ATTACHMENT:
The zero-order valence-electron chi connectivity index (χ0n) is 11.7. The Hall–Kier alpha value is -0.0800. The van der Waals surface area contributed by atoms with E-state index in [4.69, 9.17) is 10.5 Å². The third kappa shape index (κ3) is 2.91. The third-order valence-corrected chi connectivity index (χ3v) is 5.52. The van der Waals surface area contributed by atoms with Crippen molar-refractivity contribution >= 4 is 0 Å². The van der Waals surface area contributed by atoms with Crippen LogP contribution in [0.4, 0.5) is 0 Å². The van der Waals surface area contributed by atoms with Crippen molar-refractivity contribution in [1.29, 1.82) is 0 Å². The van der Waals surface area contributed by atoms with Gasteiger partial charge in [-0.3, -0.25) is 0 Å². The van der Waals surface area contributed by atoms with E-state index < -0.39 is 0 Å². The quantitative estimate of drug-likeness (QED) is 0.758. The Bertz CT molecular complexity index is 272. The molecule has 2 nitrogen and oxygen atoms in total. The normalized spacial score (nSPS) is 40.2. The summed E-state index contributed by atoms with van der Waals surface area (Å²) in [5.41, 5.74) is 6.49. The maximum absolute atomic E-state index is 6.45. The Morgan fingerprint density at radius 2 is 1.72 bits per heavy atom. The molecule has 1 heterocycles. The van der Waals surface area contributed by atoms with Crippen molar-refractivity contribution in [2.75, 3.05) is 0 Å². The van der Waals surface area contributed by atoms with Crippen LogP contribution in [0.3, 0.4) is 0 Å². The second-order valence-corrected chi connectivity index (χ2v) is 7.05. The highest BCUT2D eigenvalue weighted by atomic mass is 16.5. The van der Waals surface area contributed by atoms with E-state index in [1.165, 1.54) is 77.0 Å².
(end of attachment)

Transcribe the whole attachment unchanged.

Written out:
The zero-order valence-electron chi connectivity index (χ0n) is 11.7. The Hall–Kier alpha value is -0.0800. The van der Waals surface area contributed by atoms with E-state index in [4.69, 9.17) is 10.5 Å². The third kappa shape index (κ3) is 2.91. The third-order valence-corrected chi connectivity index (χ3v) is 5.52. The van der Waals surface area contributed by atoms with Crippen molar-refractivity contribution >= 4 is 0 Å². The van der Waals surface area contributed by atoms with Crippen LogP contribution in [0.4, 0.5) is 0 Å². The van der Waals surface area contributed by atoms with Crippen molar-refractivity contribution in [1.29, 1.82) is 0 Å². The van der Waals surface area contributed by atoms with Gasteiger partial charge in [-0.3, -0.25) is 0 Å². The van der Waals surface area contributed by atoms with E-state index < -0.39 is 0 Å². The quantitative estimate of drug-likeness (QED) is 0.758. The Bertz CT molecular complexity index is 272. The molecule has 2 nitrogen and oxygen atoms in total. The normalized spacial score (nSPS) is 40.2. The summed E-state index contributed by atoms with van der Waals surface area (Å²) in [5.41, 5.74) is 6.49. The maximum absolute atomic E-state index is 6.45. The Morgan fingerprint density at radius 2 is 1.72 bits per heavy atom. The molecule has 1 heterocycles. The van der Waals surface area contributed by atoms with Crippen molar-refractivity contribution in [2.75, 3.05) is 0 Å². The van der Waals surface area contributed by atoms with Crippen LogP contribution in [0.3, 0.4) is 0 Å². The second-order valence-corrected chi connectivity index (χ2v) is 7.05. The highest BCUT2D eigenvalue weighted by atomic mass is 16.5. The van der Waals surface area contributed by atoms with E-state index in [1.165, 1.54) is 77.0 Å².